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This week’s poll question is an all-time classic, older than feudalism – literally. There’s even a certain play penned by a certain English writer that addresses it. If your family disapproved of your relationship, would you prefer to end it? Or would you stay with your significant other despite their objections?

The Pillow crowd – that’s you, dear readers – has spoken loud and clear. When push comes to shove, a whopping 87% of you would choose romance over family, whereas only 13% of you would heed their parents’ judgment. I suspect, however, that these numbers are actually misleading – for why would the question be a classic, if it was so easy to answer?

Let’s take a look for ourselves, shall we?

On the one hand, there’s a good chunk of the populace that adheres to the saying “family above all” – and, normally, why wouldn’t they? Parents, even when misguided, usually have nothing but the best of intentions for their offspring. They draw upon their decades of experience to keep them out of harm’s way. And that’s why they’re so critical of their sons’ and daughters’ romantic choices. When a child’s happiness and well-being is at stake, can you blame a parent for being too protective? Moreover, can you dismiss their hard-earned wisdom and claim the child knows best?

No, you can’t, but the question is moot – the child in question is not a child anymore. Being an adult means making your own decisions (even wrong ones!), taking responsibility for them and learning from your mistakes.

A scene from Terry Pratchett’s Hogfather comes to mind; Death, while acting as a stand-in for Father Christmas, hands a girl the sword she asked for.
“You can’t give her that!”, cries the mother. “It’s not safe!”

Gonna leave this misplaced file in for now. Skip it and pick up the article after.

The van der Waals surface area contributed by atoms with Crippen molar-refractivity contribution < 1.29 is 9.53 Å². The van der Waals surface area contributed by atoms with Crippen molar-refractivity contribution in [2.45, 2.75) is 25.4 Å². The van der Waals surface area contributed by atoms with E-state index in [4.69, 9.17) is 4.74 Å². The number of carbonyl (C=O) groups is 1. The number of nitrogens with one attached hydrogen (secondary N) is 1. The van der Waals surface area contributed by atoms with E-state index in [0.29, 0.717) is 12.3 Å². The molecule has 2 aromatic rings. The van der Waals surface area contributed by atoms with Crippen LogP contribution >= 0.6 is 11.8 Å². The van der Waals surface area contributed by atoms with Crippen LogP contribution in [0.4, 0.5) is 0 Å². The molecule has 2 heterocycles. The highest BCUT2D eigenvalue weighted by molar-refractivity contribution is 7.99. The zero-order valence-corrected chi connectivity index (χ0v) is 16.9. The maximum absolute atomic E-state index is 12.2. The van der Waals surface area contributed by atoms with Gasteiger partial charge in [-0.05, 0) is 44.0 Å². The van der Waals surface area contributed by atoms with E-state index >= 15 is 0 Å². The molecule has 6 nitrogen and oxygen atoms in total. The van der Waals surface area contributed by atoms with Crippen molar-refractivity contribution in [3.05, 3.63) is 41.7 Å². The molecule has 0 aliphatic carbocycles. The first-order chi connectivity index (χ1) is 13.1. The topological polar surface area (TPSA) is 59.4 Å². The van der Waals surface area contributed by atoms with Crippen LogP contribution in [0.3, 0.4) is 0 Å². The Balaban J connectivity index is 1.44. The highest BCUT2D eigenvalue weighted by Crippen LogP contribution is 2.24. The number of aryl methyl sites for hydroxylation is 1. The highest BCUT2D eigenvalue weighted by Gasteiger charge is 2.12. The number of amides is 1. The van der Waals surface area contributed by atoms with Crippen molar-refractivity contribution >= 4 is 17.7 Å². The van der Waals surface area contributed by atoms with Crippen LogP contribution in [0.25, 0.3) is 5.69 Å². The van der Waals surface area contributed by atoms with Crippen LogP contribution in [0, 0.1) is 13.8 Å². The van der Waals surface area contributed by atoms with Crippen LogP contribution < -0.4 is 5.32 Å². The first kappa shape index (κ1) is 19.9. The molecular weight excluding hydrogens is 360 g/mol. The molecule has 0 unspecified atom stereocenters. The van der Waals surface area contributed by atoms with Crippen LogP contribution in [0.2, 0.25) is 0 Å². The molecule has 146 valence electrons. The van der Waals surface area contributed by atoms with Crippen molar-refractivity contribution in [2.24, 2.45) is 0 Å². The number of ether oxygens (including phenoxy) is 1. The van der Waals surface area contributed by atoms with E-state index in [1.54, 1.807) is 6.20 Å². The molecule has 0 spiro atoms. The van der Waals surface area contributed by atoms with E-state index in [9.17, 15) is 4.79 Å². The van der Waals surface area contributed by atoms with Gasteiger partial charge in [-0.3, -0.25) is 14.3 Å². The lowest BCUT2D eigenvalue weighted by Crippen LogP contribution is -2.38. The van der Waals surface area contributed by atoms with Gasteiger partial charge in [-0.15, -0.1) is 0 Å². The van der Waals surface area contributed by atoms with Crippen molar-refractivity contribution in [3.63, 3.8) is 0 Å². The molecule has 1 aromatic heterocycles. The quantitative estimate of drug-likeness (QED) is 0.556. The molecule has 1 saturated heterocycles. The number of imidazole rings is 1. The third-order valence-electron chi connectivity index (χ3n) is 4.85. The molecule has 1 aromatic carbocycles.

“It’s a sword,” replies Death, “they’re not meant to be safe.”
“She’s a child!”, roars the father. “What if she cuts herself?”
“That will be an important lesson.”

That’s why, on the other hand, such decisions can’t be left in the hands of parents. Your significant other is the person you chose to have by your side and brave the waves of life with. That life is yours and so is the final word. Yours is the hard-earned happiness, should your choice be right. Yours is the valuable lesson, if it turns out to be wrong. Nobody, no matter how good and noble their intentions may be, should deprive you of this. End of story.

That said, I personally believe that the truth lies somewhere in the middle. Even if they err on the side of caution, your parents are not your enemies. They wish you no harm; you can take that as a given. You should listen to what they have to say, respect their wisdom and take it into consideration – see if there’s merit in it. Then you should proceed to do whatever the hell you want. The potential weight of picking the wrong person – or missing on the right one – should be yours, and yours alone.

It’s your life, after all. Go fuckin’ live it.

Author: Chris Wilkins

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